modal verbs in pretérito perfeito simples
querer = to want
poder = can
ter que = have to
saber = to be able to (because it has been learned)*
ele / ela
eles / elas
* The english can / to be able to can have to different meanings. Someone can be able to do something, because there is nothing hindering him to do that. Someone can / is able to sleep, because there is no noise or other circumstances that prevents him from sleeping. However there is no learning process required to perform this action. But someone can theoretically be able to do something, because he has learned it before, but not necessarily in a concrete moment. Someone can have learned for instance to drive a car, but that doesn't mean that he can do it in a concrect moment. If he had a broken arm for instance, he can drive only in theory, but not in this moment see 15 modal verbs. In Portuguese different verbs are used in this different contexts. Poder if there is no hindrance, saber, if something has been learned.
Não pode dormir.
He can't / is not able to sleep.
Não sabe ler nem escrever.
He can't / is not able to read and write.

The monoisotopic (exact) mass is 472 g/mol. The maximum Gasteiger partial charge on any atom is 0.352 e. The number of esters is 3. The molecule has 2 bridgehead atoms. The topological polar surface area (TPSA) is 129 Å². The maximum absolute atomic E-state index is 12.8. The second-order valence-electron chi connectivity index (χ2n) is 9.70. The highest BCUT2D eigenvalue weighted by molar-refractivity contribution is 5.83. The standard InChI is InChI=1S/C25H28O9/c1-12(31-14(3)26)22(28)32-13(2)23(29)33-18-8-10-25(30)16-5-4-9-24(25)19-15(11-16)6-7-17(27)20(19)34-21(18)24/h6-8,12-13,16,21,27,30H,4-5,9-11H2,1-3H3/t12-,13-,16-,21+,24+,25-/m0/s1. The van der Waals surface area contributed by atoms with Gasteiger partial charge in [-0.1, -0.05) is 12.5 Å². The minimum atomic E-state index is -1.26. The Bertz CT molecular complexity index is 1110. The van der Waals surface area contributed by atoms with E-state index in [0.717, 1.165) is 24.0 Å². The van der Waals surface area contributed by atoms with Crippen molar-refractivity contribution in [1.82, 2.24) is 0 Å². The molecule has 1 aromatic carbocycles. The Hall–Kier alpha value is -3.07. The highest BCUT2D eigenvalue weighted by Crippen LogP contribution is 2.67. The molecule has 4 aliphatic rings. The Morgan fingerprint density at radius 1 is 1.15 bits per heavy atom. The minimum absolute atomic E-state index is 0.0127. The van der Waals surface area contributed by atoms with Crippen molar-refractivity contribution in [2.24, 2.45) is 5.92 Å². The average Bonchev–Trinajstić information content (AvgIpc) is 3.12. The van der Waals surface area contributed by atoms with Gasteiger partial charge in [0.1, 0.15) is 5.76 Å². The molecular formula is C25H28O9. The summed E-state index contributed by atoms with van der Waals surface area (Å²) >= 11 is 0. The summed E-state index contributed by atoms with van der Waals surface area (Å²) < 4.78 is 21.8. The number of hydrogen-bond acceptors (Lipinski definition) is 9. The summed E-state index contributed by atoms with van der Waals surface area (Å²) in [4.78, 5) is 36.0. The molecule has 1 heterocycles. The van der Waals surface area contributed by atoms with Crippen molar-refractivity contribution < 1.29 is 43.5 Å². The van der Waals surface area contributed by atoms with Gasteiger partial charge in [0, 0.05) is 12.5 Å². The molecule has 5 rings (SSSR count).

A sentence like "Não sabe dormir" would be absurd. There are people who can't sleep, but that has nothing to do with a lack of training.
It is obvious that the following verbs are very important and unfortunately completely irregular.
fazer = to do
vir= to come
ver = to see
pôr = to put
estar = to be*
ser = to bee*
dar = to give
For those who speak Spanish or Italian. Yes, Spanish and Italian have two verbs that corresponds to the English verb to be. No, the difference between ser (essere) and estar (estar) in Spanish is not the same as in Italian, but the difference between ser and estar in Portuguese is the same as in Spanish. As a rule of thumb we can say, that estar is used to describe a transitional state, ser is used to describe an inherent property, see as well 26. ficar (to remain), estar (to be), tornar-se (to become), ser (ser).
The strawberries are green, but I hope that they will change their colour.
There are several important exceptions to this basic rule, one the most important one is this: It is crystal clear that Lisbon is located in Portugal, this is an inherent property, however we can say "Lisboa está em Portugal". If it is possible to translate in English with "is located", then we use estar or ficar in Portuguese. Another exception is "Está morto", "He is dead". In general to be dead is a lasting, inherent property, but in this case the verb estar is used.
Whether something is definitely located at a certain place or only for a short time is irrelevant in Portuguese. (In opposite to Italian, where stare is used to describe the place where something usually is located and essere, if it is there for a short time.)
The bread is on the desk.
=> O pão está na mesa.
Lisbon is in Portugual.
=>Lisboa está em Portugal.
We still have to talk about ficar, that is an related issue, but we will do that in chapter 26.